Keeping things cool

The challenge when building out the Longmont site was to design a modular outdoor solution that was optimized for power, space, network connectivity and workload performance.

The modules that Dell delivered use a unique blend of  free-air with evaporative cooling technology, helping to deliver world-class efficiency and a Power Usage Effectiveness (PUE) as low as 1.03.

To watch the whole site being built in time-lapse check this out:

Extra-credit reading


A walk thru Facebook’s HQ on Open Compute day

April 12, 2011

Last Thursday a group of us from Dell attended and participated in the unveiling of Facebook’s Open Compute project.

Much the way open source software shares the code behind the software, the Open Compute project has been created to provide the specifications behind the servers and the data center.    By releasing these specs, Facebook is looking to promote the sharing of data center and server technology best practices across the industry.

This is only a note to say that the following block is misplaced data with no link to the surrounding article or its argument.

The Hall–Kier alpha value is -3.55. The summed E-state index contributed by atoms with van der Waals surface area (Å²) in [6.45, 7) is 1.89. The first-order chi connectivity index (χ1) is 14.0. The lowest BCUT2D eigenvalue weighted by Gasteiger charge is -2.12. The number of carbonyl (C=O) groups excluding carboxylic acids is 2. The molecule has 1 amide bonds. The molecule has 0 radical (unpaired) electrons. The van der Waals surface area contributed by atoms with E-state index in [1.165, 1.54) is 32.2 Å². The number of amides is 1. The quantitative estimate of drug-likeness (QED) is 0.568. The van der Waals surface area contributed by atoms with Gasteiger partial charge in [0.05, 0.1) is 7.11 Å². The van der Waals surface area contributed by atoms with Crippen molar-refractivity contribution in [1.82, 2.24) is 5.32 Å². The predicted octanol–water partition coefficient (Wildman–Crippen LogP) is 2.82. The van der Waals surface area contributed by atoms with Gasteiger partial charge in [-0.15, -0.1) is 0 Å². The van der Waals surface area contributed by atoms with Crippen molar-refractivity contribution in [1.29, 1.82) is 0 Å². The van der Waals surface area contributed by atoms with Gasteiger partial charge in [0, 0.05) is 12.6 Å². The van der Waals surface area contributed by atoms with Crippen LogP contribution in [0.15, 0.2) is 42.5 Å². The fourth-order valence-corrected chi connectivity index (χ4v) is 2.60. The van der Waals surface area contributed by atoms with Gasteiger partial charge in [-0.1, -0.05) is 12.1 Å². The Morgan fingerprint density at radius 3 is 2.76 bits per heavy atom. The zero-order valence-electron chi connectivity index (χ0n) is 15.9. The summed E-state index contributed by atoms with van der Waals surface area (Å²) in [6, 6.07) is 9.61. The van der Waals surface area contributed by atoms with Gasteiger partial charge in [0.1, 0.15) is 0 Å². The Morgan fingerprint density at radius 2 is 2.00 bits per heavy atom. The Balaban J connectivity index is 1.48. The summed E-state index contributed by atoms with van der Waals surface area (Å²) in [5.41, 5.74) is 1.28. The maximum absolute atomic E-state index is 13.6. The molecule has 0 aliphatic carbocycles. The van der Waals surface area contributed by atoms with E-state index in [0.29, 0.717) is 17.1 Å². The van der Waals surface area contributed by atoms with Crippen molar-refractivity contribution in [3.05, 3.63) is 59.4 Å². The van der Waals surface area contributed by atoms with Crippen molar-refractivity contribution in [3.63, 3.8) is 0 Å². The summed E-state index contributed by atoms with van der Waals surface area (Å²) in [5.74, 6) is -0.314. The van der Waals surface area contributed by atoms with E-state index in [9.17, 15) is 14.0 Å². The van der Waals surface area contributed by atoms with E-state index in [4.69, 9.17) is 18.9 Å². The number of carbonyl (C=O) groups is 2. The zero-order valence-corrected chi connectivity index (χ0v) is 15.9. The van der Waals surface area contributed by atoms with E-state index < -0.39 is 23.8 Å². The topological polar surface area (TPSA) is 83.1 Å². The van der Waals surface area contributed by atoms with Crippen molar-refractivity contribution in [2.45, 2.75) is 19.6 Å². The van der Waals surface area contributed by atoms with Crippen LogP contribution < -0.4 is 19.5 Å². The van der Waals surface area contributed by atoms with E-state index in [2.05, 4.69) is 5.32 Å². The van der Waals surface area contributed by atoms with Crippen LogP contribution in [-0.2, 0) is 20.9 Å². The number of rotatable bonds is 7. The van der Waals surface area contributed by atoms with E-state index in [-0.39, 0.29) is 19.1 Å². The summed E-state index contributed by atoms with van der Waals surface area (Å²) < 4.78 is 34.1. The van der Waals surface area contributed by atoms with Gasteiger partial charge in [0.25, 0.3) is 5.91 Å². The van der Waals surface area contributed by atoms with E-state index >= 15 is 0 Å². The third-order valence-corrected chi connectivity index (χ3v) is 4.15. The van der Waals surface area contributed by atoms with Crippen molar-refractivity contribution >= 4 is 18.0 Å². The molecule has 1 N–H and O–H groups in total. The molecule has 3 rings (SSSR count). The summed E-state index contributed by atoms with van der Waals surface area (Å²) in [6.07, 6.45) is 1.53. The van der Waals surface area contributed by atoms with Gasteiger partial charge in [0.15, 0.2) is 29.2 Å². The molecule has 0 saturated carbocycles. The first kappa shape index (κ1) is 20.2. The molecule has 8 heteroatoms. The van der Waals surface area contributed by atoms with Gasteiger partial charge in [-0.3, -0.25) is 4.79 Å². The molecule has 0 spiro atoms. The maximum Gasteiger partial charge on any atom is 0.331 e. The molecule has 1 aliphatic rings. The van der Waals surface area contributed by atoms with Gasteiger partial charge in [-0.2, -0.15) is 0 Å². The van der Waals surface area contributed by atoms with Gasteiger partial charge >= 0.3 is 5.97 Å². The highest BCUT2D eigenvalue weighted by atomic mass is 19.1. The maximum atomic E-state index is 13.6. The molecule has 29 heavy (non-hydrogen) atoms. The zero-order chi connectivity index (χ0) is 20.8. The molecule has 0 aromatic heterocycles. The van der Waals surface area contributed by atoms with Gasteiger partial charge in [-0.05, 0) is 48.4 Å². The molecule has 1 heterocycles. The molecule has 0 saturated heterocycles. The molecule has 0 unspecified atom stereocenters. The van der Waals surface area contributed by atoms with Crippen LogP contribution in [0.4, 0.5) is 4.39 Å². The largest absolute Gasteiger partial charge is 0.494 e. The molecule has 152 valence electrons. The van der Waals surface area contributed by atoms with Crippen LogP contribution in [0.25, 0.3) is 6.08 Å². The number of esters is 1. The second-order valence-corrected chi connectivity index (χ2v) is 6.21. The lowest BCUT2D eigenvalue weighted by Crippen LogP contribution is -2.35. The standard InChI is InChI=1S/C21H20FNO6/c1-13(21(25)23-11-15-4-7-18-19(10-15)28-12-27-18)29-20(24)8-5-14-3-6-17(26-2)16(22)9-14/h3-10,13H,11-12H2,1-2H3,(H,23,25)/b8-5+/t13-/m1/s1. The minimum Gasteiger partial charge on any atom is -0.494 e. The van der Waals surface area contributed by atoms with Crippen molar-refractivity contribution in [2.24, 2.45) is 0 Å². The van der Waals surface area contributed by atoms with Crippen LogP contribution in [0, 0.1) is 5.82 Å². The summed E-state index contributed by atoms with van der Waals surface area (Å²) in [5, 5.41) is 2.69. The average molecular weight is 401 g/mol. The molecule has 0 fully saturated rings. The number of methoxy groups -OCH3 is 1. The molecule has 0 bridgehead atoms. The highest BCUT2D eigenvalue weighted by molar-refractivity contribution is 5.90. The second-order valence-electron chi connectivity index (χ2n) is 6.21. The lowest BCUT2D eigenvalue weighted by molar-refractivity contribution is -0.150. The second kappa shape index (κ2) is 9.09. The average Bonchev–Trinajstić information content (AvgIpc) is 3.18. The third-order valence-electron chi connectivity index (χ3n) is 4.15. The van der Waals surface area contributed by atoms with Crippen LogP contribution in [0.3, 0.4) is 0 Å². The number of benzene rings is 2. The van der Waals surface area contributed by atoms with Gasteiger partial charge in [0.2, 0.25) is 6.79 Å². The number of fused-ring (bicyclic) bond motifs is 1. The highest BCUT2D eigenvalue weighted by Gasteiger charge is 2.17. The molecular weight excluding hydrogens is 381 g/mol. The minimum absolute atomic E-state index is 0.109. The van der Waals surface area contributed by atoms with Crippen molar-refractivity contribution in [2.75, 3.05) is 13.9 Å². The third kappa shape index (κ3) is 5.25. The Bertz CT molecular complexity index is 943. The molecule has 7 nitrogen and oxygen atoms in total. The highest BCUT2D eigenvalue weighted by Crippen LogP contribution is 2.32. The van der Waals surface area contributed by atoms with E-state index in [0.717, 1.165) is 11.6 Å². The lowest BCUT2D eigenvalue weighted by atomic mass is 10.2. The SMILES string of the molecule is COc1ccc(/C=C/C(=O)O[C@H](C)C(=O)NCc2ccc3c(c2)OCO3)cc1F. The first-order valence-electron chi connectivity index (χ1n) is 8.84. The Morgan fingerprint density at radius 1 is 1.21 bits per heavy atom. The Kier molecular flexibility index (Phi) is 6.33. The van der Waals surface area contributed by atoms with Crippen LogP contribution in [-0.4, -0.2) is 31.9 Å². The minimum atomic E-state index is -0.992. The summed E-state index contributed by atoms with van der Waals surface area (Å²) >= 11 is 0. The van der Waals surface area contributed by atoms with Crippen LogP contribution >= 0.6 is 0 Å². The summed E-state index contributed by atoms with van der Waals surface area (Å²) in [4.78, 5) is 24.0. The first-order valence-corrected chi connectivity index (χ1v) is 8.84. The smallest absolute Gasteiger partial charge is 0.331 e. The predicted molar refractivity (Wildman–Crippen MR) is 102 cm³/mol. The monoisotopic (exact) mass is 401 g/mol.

Pre-Event

The unassuming entrance to Facebook's Palo Alto headquarters.

The Facebook wall.

Facebook headquarters at 8am. (nice monitors! :)

Words of wisdom on the wall.

The Event

Founder and CEO Mark Zuckerburg kicks off the Open Compute event.

The panel moderated by Om Malik that closed the event. Left to right: Om, Graham Weston of Rackspace, Frank Frankovsky of Facebook, Michael Locatis of the DOE, Alan Leinwand of Zynga, Forrest Norrod of Dell (with the mic) and Jason Waxman of Intel.

Post-event show & tell: Drew Schulke of Dell's DCS team being interviewed for the nightly news and showing off a Dell DCS server that incorporates elements of Open Compute.

Extra credit reading

  • GigaOM: Bringing Facebook’s Open Compute Project Down to Earth
  • The Register:  Facebook’s open hardware: Does it compute?

Pau for now…


Forrest Norrod of Dell on Open Compute

April 7, 2011

This morning, at Facebook’s headquarters in Palo Alto, the company unveiled the Open Compute project.  Also on hand to support the announcement were partners such as Dell and Intel, who served on a panel alongside representatives from Rackspace, the Department of Energy, Zynga and Facebook.  Forrest Norrod, GM of Dell’s server platform division represented Dell on the panel.